Iron is an important part of overall health, as it is an integral part of many of the body's proteins and enzymes. Because it helps with the transportation of oxygen in the blood cells, iron deficiency can cause fatigue, poor work performance and decreased immunity. "Iron is so important and it can be hard to get with specific diets, like vegetarians, who aren't exposed to a lot of iron. But it's one you shouldn't be supplementing unless you need to," says Dr. MacKay. "When you get a blood count at the doctor's office, that's an indicator of your iron status, so a lot of times a doctor will tell a young woman, 'You're a borderline anemic; I want you to take a multivitamin with iron in it.'" Unless your doctor recommends it, however, you do not need to take an iron supplement. "If you take too much it is not good for you," says Dr. Pan, MD.
Sleep disorders affect between 50 and 70 million Americans — that's nearly 20 percent of the population, according to the NIH. While melatonin is not a sleep aide, it can help balance a person's wake-sleep cycle. "It's a hormone produced in the pineal gland that regulates your circadian rhythm," says Langhurst. "Each person is different, but when the lights are off, your body produces it. If you are exposed to too much light, it can throw that off." Langhurst cautions that no one under 18 years old should take melatonin, because their body produces enough of it. For those over 18, Langhurst says it is safe to use for insomnia in low doses. "Start with 1 to 2 mg," Dr. Pan recommends. "That's the standard dose for sleep."
According to the CDC, 40 percent of U.S. adults take multivitamins, making them the most commonly consumed dietary supplement. And for good reason: "If you have a good, healthy diet — you eat cruciferous vegetables (broccoli, cauliflower, Brussels sprouts, etc.) and don't have a high meat intake — then I think you're going to get most of the nutrients you need. But the majority of people don't do that ... because of the nutritional status of most people in this country I think a good multivitamin is the best place to start," says Dr. Maroon. He recommends a "targeted" multivitamin (one intended for your gender and age group), that contains B vitamins, vitamins A, C, D, E and K as well as various minerals, like calcium and magnesium. "I think the GNC products, the Mega Men and Mega Women vitamins, work well."
Vitamin C, a nutrient found in foods, like citrus fruits and cruciferous vegetables, and fortified products, like juice, acts as an antioxidant, protecting cells from damage by free radicals, which are "compounds formed when our bodies convert the food we eat into energy," according to the NIH. "Vitamin C is a vitamin that's water soluble, and it's excreted very rapidly, so taking a high dose in one pill doesn't make sense," says Dr. Pan. "If you're taking 1,000 mg at a time, you're not absorbing it fast enough. So generally speaking, taking 500 mg is all you need to take. But if you want to [increase dosage] because you feel a cold coming on, then taking 500 mg three times a day is better because you're excreting it every eight hours."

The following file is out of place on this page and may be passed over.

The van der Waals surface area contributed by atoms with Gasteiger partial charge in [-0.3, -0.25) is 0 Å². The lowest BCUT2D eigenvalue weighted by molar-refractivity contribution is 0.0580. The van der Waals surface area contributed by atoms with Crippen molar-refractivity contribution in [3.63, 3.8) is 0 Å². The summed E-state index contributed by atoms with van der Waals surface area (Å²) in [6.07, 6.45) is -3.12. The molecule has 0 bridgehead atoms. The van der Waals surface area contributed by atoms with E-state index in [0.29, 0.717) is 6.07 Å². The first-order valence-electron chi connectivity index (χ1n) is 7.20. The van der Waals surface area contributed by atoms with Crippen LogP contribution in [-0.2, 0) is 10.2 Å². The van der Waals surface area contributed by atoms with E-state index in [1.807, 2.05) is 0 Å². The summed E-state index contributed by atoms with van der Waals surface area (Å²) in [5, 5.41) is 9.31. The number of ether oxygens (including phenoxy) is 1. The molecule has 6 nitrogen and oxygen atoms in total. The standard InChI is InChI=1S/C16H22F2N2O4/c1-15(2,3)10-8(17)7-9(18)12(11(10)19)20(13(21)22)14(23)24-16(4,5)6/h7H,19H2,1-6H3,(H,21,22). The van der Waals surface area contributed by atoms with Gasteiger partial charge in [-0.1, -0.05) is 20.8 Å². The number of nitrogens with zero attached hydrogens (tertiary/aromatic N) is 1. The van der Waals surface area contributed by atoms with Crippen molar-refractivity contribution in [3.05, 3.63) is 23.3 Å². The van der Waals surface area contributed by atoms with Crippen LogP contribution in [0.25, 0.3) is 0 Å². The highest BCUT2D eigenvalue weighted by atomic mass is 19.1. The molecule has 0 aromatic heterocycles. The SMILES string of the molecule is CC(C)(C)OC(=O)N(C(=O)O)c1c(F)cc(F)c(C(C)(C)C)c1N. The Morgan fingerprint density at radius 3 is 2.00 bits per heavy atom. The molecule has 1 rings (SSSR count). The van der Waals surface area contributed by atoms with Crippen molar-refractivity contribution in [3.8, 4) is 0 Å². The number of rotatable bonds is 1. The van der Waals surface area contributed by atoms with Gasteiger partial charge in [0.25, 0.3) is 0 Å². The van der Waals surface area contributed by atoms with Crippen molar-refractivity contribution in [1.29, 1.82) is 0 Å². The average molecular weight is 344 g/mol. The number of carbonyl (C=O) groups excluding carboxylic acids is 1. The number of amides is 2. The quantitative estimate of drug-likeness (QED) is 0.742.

Vitamin D, a nutrient found in fatty fish, meat, dairy and fortified soy beverages, helps build and maintain strong bones by helping in the absorption of calcium, according to the NIH. It also helps muscle, nerve and immunity functions. While the use of dietary supplements containing vitamin D has increased for both men and women since 1988, it hasn't been enough, according to Dr. Maroon. "Vitamin D is either low or deficient in 50 percent to 60 percent of people in the United States. They should take at least 800 to 1,000 IU of vitamin D a day," he says. "And optimally, whenever an individual gets a physical examination, they should get their vitamin D level measured and then supplement accordingly." Dr. Pan agrees, saying that people really need to make sure their vitamin D levels are high enough. "Vitamin D is the only vitamin that I measure first and, depending on the level, determine how much they should be taking. Then I re-test until they get to the optimum level," he says.
Zinc is a necessary nutrient found in the body's cells that aids the immune system, as well as helps the body grow from conception and through childhood, according to the NIH. But once you've reached adulthood, it's not necessary on a day-to-day basis says Ed Park, MD, MPH, an anti-aging expert at Recharge Biomedical Clinic. "Zinc has been shown to shorten the time of colds and flu. So if you're feeling that scratchy nose or throat, zinc will shorten that up," says Dr. Park. "But in general, zinc deficiency is not a big problem. It's a metal, so I wouldn't recommend daily supplementation. It's not something you need to replace, like iron or calcium."
This article originally appeared on WomansDay.com and is republished here with permission.